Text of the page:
Fateful days on the Dnieper

22.02.2016 - Interview

Article by Foreign Minister Frank-Walter Steinmeier und French Foreign Minister Jean-Marc Ayrault marking their joint visit to Ukraine. Published in the Frankfurter Allgemeine Zeitung (22 February 2016).

Article by Foreign Minister Frank-Walter Steinmeier und French Foreign Minister Jean-Marc Ayrault marking their joint visit to Ukraine. Published in the Frankfurter Allgemeine Zeitung (22 February 2016).


Ukraine is the second-largest country in Europe. It is a country with enormous potential. It has large industrial centres like Dnipropetrovsk and Saporoshje, huge, fertile areas of rich black soil and a population of 45 million people, all full of hopes and with great expectations for a better future.

The leadership in Kyiv has a tremendous political and historical responsibility to work to realise the hopes on which it was elected, so that Ukraine can be a responsible, reliable member of the European family.

The struggle for the right political course is being followed closely not only by the people of Ukraine itself, but by the entire world. Anyone who gets up to speak in the Rada or on a public platform in Ukraine needs to be aware that they are also speaking on the European public stage.

Ukraine is facing unprecedented challenges. Its sovereignty has been undermined by one of its neighbours in a way many in the Europe of the 21st century believed impossible. The resulting conflict in eastern Ukraine is taking up too many of the political and financial resources that should be going into the reform process.

Unfortunately, we are still a long way from a peaceful political settlement. Twelve months on, implementing the agreements reached in Minsk remains difficult. Nevertheless, this is the only viable way for the country to regain sovereignty over its territory and to be able to live in peace at last.

The Ukrainian economy has undergone an unprecedented downturn. Reform is urgently needed in the public sector. Thanks to the lack of effective anti-monopoly rules, some individuals have accumulated huge commercial power which they shamelessly exploit for political gain. Social cohesion is at risk in light of serious accusations of widespread corruption. Tackling these problems means staying true to the spirit of the Maidan which emerged so impressively two years ago.

It is true that considerable progress has been made in the two years since the Revolution of Dignity. The reform of the energy sector has stemmed previous scandalous abuses. A complete overhaul of the police force is underway, and the banking system is being cleaned up. This progress can be felt by the people. A legal framework for fighting corruption is in place, and an electronic system for public procurement has been introduced. The legal and financial standing of the regions has improved.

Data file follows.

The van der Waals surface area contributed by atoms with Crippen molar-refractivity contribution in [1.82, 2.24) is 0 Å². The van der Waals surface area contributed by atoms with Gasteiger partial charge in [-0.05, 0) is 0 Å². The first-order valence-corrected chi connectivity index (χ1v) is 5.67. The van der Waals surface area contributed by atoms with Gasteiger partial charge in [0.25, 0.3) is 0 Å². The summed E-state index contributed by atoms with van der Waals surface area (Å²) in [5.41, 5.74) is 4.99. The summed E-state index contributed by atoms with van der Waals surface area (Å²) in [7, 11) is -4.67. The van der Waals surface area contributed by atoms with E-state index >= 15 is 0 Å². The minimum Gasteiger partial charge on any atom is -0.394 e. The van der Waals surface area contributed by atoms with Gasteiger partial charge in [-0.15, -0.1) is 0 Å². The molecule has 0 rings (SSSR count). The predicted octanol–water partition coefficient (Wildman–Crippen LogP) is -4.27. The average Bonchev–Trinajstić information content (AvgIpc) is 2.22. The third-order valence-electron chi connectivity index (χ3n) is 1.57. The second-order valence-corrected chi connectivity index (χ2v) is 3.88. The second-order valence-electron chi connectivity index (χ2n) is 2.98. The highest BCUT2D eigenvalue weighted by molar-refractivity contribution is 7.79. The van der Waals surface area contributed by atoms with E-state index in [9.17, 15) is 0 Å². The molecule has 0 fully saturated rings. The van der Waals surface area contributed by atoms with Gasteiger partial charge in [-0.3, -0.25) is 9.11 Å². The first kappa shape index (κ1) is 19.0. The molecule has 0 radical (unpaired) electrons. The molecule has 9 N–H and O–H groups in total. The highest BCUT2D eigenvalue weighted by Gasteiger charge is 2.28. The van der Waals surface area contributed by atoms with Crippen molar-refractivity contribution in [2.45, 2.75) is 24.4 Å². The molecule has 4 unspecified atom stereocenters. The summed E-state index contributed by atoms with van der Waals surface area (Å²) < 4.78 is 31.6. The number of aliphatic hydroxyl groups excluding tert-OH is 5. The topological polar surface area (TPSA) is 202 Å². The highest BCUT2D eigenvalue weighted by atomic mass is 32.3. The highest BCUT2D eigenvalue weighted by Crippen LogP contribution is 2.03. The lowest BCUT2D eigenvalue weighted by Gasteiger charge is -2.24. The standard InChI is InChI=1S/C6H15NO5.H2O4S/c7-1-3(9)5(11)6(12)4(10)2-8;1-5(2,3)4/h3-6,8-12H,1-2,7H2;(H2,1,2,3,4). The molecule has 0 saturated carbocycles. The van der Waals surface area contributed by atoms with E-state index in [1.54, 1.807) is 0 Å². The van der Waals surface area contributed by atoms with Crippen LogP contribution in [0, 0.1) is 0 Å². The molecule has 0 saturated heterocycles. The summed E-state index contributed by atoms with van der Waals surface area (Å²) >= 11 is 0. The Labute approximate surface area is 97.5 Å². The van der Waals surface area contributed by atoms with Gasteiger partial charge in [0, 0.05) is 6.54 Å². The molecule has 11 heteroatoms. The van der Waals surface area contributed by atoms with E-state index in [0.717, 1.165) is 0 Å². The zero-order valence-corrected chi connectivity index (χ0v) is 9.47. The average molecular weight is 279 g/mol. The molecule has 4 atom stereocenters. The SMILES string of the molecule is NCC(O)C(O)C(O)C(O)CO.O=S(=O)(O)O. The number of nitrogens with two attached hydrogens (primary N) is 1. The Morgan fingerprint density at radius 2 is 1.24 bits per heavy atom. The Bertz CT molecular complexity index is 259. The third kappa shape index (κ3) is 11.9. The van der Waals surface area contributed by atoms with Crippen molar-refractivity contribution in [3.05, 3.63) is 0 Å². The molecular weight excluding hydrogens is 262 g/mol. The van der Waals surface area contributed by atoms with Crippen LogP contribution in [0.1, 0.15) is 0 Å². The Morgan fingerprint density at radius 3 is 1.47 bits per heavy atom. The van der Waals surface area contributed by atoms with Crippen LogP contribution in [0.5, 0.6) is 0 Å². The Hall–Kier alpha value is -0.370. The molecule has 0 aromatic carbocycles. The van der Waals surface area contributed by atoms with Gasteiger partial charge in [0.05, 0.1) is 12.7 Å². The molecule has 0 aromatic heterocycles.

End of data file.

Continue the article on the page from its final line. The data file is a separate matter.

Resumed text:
Anyone who looks closely can see that despite all the challenges there are also signs of an upturn. Agriculture, a key sector in Ukraine alongside industry, has seen positive development over the past two years. The keen interest shown in the European-Ukrainian business and investment conference in Berlin last October surprised even the organisers. Another such conference is to take place in Paris in early April. That is encouraging.

But the comprehensive modernisation of the country which the people want and voted for is a long road. That is precisely why it is so important not to stop now, half way. The reforms for the future must be continued. That is the key to increased prosperity and lasting stability in Ukraine. Those who are strong and united within can better withstand threats from outside.

It is the duty of the political leaders in Kyiv ‑ the President and Prime Minister, the Government and the Rada, the governing coalition and the opposition, all parliamentary groups and constitutional organs ‑ to implement the necessary reforms. The right and necessary, but also difficult and sometimes painful course of modernisation of Ukraine is a matter of such political import that all political and societal forces in the country who are aware of their responsibility must work together.

The priority now must be to create the conditions for the continuation of IMF support so as to attain macroeconomic stability. The EU-Ukraine Association Agreement, including the Deep and Comprehensive Free Trade Area, which has been applied provisionally since the start of 2016, can be a crucial engine for reform and modernisation if it is implemented courageously and consistently. The decentralisation of the state and administration can help to bring the process of government closer to the citizens and to make it more efficient and more transparent.

France, Germany, the EU and many other international partners are there to help Ukraine on its way to modernising its government, society and economy. In return for our solidarity and support, we expect a clear commitment from the key political forces in Ukraine that they will continue along the path of reform.

In this sense, Ukraine has made a pact for the future with the international community. The priority now must be to breathe life into these pledges. For they are pledges to those people who stood up for prosperity and freedom on the Maidan and in many parts of the country.

More than once has Ukraine’s history taken a tragic turn. We hope this time all will end well. It is up to the leadership in Kyiv.

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